Global Game Industry News Blog

Tuesday, April 10, 2007

Squeezing Blood from a Stone

I'm not really sure what to make of this "turning over" that Nintendo has done for China, Hong Kong, Brazil, Mexico, and Paraquay. Brazil will likely thumb their nose at Nintendo, who isn't really marketing their stuff there anyway. If it's being pirated it's a market that Brazil has created on their own. They've also got some interesting ideas about IP law and what is fair protection. But anyway...

The fact that China cares is interesting, because it really indicates a desire on their part to play in the game.

Personally I think that if there was a little adjustment for how much games cost in these markets, so they weren't so out of whack for the average consumer you might see piracy drop. You can only really ask people to pay what they're able to.

Nintendo offers praise for US Government
Every year, the US Trade Representative solicits views from companies about piracy in foreign countries as part of the Special 301 process. This year Nintendo gave evidence about piracy in China, Hong Kong, Brazil, Mexico and Paraguay.

According to figures quoted by Nintendo, more than 7.7 million counterfeit videogame products have been seized from over 300 Chinese factories and retailers during the last ten years.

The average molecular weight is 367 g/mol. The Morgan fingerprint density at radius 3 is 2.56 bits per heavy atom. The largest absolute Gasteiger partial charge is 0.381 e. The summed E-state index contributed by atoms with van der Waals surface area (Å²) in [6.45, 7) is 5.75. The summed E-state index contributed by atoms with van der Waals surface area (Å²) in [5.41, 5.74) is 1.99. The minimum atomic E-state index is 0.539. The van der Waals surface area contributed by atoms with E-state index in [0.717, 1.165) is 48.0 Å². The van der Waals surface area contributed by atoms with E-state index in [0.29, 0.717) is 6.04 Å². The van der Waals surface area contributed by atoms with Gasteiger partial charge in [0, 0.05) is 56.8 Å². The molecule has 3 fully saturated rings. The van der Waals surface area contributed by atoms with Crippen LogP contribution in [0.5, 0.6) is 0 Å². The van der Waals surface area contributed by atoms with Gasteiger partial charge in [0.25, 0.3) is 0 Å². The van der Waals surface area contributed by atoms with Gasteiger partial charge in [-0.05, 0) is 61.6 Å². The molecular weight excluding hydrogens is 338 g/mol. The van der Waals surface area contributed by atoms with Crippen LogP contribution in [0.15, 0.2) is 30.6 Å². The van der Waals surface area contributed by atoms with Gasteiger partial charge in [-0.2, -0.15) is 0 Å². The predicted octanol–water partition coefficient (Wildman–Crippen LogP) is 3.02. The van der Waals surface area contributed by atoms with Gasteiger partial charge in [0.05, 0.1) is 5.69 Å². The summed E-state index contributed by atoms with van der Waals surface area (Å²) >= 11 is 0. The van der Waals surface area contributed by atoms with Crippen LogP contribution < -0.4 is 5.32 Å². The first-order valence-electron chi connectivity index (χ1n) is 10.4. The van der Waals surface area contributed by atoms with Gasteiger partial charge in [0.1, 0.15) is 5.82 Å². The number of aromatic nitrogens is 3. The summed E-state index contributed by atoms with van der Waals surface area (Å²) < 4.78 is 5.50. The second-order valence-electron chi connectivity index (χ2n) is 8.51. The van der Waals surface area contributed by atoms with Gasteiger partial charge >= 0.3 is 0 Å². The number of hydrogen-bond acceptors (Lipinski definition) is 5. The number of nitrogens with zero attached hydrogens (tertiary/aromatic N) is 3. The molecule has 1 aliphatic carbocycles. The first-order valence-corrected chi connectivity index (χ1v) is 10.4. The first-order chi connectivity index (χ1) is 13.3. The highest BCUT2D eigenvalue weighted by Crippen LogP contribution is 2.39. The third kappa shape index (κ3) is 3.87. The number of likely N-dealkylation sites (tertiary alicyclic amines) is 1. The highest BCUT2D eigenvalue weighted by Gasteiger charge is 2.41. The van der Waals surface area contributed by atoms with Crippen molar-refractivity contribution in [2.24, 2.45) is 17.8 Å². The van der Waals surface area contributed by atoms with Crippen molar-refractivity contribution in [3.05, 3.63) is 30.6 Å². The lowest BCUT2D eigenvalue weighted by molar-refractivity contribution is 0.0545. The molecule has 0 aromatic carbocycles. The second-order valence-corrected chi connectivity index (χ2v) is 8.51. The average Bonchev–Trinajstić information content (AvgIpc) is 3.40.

"Numerous factories, where tens of thousands of counterfeit Nintendo products were seized, escaped with only trivial fines or no penalty at all. And often these production sites continue to operate after products are seized," the statement continued.

"We're pleased the US government is pushing China to comply with its trade commitments in an effort to protect the lifeblood of the copyright and trademark industries."

China slams US piracy complaint
"By doing so, the US has ignored the Chinese government's immense efforts and great achievements in strengthening intellectual property rights protection and tightening enforcement of its copyright laws," the commissioner added.

On Monday, the US trade representative Susan Schwab said that piracy and counterfeiting levels in China remained unacceptably high.

The US said that despite China's promises to crackdown on fake software, DVDs, luxury goods, car parts and shoes, many of the goods were still widely available throughout the country.

China is one of the world's largest producers of counterfeit products, ranging from designer clothes, to pirated films and music, to luggage.

Many of the goods find their way into Europe and are knowingly bought as fakes by shoppers at markets and from street vendors. Firms claim that the poor quality copies dent their brand and divert profits and potenital clients.

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